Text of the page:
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    • "Taken together, this suggests that, beyond the phenotypic similarities between SZ and FTLD, both conditions could share etiological, in particular genetic, determinants [35]. Some authors suggested that SZ and FTLD can also share common biochemical features (reviewed in [35]). C9ORF72 repeat expansions have been reported as a frequent cause of FTLD [36], with some patients exhibiting late-onset psychosis as the first clinical manifestation of the disease [37] [38] [39]. "
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    ABSTRACT: Background: Although numerous studies have assessed cognitive dysfunction in patients with schizophrenia, very few have focused on the diagnosis of dementia. Objective: Our objectives were to accurately diagnose dementia in a cohort of middle-aged patients with schizophrenia and to assess the type of dementia. Methods: 96 patients with schizophrenia (46 inpatients and 50 outpatients), aged 50 to 70 years, underwent a psychiatric, neurological, and neuropsychological evaluation at baseline and after a 20-month follow-up. We established a 3-step procedure: 1) diagnose dementia according to the DSM-IV criteria, using the Mattis Dementia Rating and Activities of Daily Living scales; 2) characterize dementia using brain imaging, perfusion by 99mTc-ECD-SPECT and laboratory tests including Alzheimer's disease cerebrospinal fluid biomarkers; and 3) search for genetic determinants. Results: Fourteen patients fulfilled the diagnostic criteria of dementia. Four were diagnosed with possible or probable behavioral-variant frontotemporal dementia (bvFTD), two with probable Alzheimer's disease, two with probable vascular dementia (including one due to CADASIL), one with CNS inflammatory disease, and six could not be fully characterized. Conclusions: The diagnosis of dementia in middle-aged patients with schizophrenia is challenging but possible, using a multistep procedure. The most frequent condition, bvFTD, could reflect the presence of an evolutive neurodegenerative process in some patients.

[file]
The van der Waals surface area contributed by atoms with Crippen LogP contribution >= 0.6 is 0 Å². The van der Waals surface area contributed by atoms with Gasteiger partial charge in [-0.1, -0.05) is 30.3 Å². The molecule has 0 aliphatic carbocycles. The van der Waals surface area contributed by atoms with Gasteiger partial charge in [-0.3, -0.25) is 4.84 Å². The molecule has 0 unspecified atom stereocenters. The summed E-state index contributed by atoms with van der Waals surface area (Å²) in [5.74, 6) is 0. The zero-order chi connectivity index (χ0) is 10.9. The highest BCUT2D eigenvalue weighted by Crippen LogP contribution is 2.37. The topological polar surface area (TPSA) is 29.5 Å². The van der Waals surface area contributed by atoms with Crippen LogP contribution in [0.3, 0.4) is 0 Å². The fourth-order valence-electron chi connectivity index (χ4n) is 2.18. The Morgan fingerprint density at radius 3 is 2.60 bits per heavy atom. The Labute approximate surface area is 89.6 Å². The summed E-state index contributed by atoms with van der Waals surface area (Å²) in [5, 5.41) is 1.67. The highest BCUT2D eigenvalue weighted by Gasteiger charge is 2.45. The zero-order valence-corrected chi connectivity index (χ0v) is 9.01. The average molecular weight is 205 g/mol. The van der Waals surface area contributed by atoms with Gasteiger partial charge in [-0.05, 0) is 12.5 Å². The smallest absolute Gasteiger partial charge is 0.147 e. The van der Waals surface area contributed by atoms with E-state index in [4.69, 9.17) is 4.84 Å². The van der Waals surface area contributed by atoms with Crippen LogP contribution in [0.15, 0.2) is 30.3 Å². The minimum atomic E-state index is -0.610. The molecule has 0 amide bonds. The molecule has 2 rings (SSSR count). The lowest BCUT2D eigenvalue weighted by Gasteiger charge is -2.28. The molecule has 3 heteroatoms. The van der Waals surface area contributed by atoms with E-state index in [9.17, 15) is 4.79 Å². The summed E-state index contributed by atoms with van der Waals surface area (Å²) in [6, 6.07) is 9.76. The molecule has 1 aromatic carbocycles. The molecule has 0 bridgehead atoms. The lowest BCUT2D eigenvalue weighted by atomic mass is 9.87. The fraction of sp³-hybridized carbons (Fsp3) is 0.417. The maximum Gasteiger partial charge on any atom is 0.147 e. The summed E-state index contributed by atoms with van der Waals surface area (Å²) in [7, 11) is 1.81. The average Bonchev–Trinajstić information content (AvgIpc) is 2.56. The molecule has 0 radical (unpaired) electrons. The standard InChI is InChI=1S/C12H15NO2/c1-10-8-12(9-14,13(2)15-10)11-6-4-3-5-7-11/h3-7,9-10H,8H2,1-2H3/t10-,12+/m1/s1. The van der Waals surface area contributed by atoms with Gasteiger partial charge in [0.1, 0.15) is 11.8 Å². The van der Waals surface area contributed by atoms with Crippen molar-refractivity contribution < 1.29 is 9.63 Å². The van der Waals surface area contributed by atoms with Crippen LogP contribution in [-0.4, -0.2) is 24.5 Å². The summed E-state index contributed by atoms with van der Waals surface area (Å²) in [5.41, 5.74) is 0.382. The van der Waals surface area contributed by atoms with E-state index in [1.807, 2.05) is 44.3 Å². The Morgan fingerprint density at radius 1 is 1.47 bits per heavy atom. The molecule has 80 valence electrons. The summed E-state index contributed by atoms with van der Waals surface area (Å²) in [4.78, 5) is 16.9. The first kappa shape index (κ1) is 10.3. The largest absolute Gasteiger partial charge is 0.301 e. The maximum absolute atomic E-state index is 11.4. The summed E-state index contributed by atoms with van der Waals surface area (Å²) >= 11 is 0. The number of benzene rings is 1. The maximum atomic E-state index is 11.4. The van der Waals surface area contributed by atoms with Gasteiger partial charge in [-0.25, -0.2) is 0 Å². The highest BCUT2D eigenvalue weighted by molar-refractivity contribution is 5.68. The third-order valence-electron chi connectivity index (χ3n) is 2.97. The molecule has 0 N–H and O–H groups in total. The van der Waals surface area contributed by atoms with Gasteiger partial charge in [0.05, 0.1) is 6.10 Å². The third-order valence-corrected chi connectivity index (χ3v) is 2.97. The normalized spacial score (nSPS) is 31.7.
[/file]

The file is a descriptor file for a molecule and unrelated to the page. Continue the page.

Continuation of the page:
Full-text · Article · Nov 2013 · Journal of Alzheimer's disease: JAD